HOUSTON (FOX 26) - For five years Houstonians have been digging deeper in their pockets each month to pay a controversial drainage fee.
In the mayoral run-off, one candidate wants to keep the tax while the other wants it abolished.
"I can't imagine voters of Houston supporting someone who wants to unwind Rebuild Houston," said Mayor Annise Parker.
Parker is talking about the drainage fee the City has been collecting since 2011 to fund construction of new streets and infrastructure.
It is a tax candidate Sylvester Turner believes residents should continue to pay.
"I am committed that we should follow through on the pay-as-you-go model that has been put in place. We simply can't go back to the way we used to do it. The infrastructure was not able to keep up with the growth and development of this city. We need to maintain it as a dedicated source for dedicated purposes, so I am committed to that," said Turner.
Turner's opponent Bill King believes Rebuild Houston and the tax that came with it represent an on-going boondoggle that ought to be shut-down and replaced.
"This program has been a miserable failure. If you look at ten years ago we were reconstructing 375 lane miles a year. Last year we reconstructed 105 lane miles. That's why your streets are in such terrible shape," said King.
King says the drainage fee hits low income Houstonians the hardest and can't be deducted on federal income tax returns.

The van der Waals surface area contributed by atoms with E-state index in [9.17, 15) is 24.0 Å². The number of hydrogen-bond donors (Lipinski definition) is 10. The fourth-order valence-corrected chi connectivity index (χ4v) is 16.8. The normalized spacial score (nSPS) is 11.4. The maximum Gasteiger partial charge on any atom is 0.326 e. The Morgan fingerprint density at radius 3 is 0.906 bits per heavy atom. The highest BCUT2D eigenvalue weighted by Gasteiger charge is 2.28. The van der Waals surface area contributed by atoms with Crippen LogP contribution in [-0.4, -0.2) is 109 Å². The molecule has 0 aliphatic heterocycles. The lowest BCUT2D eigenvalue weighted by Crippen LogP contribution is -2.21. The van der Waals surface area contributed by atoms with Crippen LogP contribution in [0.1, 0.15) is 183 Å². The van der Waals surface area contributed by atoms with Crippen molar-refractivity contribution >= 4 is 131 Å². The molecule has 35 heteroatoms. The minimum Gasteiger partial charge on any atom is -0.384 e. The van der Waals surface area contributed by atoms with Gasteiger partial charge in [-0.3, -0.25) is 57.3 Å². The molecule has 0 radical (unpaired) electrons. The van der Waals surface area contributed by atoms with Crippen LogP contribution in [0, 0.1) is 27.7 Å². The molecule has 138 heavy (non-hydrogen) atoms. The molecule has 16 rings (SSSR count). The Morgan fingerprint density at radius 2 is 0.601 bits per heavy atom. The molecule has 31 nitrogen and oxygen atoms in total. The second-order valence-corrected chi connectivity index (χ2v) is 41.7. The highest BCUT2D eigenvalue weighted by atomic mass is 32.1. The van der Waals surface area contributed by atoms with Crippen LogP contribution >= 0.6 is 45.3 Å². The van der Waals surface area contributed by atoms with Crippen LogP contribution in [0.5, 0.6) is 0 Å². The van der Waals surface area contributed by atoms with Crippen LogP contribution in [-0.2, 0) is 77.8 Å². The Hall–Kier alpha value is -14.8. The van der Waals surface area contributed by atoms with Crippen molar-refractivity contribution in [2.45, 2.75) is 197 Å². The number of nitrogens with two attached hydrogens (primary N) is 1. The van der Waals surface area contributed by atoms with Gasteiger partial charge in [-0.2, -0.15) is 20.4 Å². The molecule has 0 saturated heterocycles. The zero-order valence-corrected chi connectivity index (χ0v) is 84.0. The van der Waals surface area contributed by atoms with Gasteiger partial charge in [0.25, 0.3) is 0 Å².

He proposes funding street and drainage projects by issuing bonds, the interest on which, would be paid by property tax.
"I don't think pay-as-you-go works. No city in the country uses it for the reason that it is a lot more expensive than borrowing the money and finishing the projects early," contends King.
Turner says King's plan simply replaces the drainage fee with property taxes, the rate of which would very likely have to go up to pay interest and principal on the bonds.
"You are issuing another $1 billion in debt to pay for the infrastructure. You cannot do that without increasing the financial risk of this City," warns Turner.
King told Fox 26 he believes interest on infrastructure bonds could be paid without raising property taxes.
Turner argues that it makes no sense for a city buried in debt to add more.